Construing Experience Through Meaning: A Language-Based Approach to Cognition / Edition 1 available in Paperback
- Pub. Date:
- Bloomsbury Academic
The subject of this book is how human beings construe their experience of the world. The construction of experience is usually thought of as knowledge, represented in the form of conceptual taxonomies, schemata, scripts and the like. The authors offer an interpretation that is complementary to this, treating experience not as knowing but as meaning; and hence as something that is construed in language. In other words, the concern is with the construal of human experience as a semantic system; and since language plays the central role not only in storing and exchanging experience but also in construing it, language is taken as the interpretative base.
The focus of the book is both theoretical and descriptive. The authors consider it important that theory and description should develop in parallel, with constant interchange between the two. The major descriptive component is an account of the most general features of the ideational semantics of English, which is then exemplified in two familiar text types (recipes and weather forecasts). There is also a brief reference to the semantics of Chinese. Theoretical issues are raised throughout as they become relevant to the discussion, with the theoretical base being drawn from systemic functional linguistics. Both the theoretical and descriptive proposals offered in the book are compared and contrasted with approaches deriving from AI, cognitive science and cognitive linguistics.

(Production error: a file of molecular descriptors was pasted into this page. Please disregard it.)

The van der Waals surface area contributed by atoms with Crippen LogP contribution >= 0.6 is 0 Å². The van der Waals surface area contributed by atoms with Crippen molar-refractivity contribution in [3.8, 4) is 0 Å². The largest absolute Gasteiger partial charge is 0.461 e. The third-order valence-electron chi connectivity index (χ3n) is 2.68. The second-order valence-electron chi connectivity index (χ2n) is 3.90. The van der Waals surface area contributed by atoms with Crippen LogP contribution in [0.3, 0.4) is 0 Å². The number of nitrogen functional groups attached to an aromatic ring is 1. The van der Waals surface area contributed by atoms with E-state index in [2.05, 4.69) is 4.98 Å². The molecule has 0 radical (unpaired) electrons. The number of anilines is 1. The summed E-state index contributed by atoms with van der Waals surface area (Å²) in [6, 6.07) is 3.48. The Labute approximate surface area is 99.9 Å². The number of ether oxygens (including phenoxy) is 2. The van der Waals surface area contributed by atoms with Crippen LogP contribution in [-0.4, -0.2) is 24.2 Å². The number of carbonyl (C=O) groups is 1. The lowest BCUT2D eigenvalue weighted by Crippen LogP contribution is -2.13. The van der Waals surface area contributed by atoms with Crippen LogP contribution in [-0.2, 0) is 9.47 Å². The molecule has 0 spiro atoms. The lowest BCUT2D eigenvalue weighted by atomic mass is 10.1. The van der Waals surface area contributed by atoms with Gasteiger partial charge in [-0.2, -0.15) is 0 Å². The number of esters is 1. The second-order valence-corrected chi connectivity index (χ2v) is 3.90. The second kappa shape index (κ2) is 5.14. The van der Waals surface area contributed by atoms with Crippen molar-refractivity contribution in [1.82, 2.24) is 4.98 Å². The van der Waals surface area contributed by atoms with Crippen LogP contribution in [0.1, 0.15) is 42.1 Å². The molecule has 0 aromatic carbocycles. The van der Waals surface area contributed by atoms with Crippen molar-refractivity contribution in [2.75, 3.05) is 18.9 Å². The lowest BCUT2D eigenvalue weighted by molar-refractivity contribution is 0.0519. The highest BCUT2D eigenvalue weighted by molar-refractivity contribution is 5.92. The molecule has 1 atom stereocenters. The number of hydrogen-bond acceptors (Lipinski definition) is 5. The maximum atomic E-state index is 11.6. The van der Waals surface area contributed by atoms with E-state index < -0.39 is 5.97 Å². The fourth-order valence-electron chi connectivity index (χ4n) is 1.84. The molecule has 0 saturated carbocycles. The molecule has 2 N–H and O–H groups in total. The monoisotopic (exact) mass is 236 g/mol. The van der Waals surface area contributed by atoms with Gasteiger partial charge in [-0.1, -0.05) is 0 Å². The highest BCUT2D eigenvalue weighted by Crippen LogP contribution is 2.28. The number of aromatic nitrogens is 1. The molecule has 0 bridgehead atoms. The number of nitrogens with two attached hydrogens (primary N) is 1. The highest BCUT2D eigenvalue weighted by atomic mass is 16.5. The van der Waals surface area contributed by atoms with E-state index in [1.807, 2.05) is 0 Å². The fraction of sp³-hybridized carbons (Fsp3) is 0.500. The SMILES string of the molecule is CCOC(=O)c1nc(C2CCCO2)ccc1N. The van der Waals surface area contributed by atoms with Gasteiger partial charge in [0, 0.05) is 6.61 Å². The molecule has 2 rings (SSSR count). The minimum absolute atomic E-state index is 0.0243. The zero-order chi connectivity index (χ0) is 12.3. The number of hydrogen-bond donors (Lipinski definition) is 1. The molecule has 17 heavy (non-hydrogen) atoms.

About the Author
M. A. K. Halliday, Emeritus Professor of Linguistics at the University of Sydney, Australis.
Christian M.I.M. Matthiessen is Chair Professor and Head in the Department of English at The Hong Kong Polytechnic University, Hong Kong.
Table of Contents
Part I: Introduction1. Theoretical preliminariesPart II: The ideation base2. Overview of the general ideational potential3. Sequences4. Figures5. Elements6. Grammatical metaphors7. Comparison with ChinesePart III: The meaning base as a resource in language processing systems8. Building an ideation base9. Using the ideation base in text processingPart IV: Theoretical and descriptive alternatives10. Alternative approaches to meaning11. Distortion and transformation12. Figures and processesPart V: Language and the construal of experience13. Language as a multifunctional system and process14. Construing ideational models: consciousness in daily life and in cognitive science15. Language and the making of meaning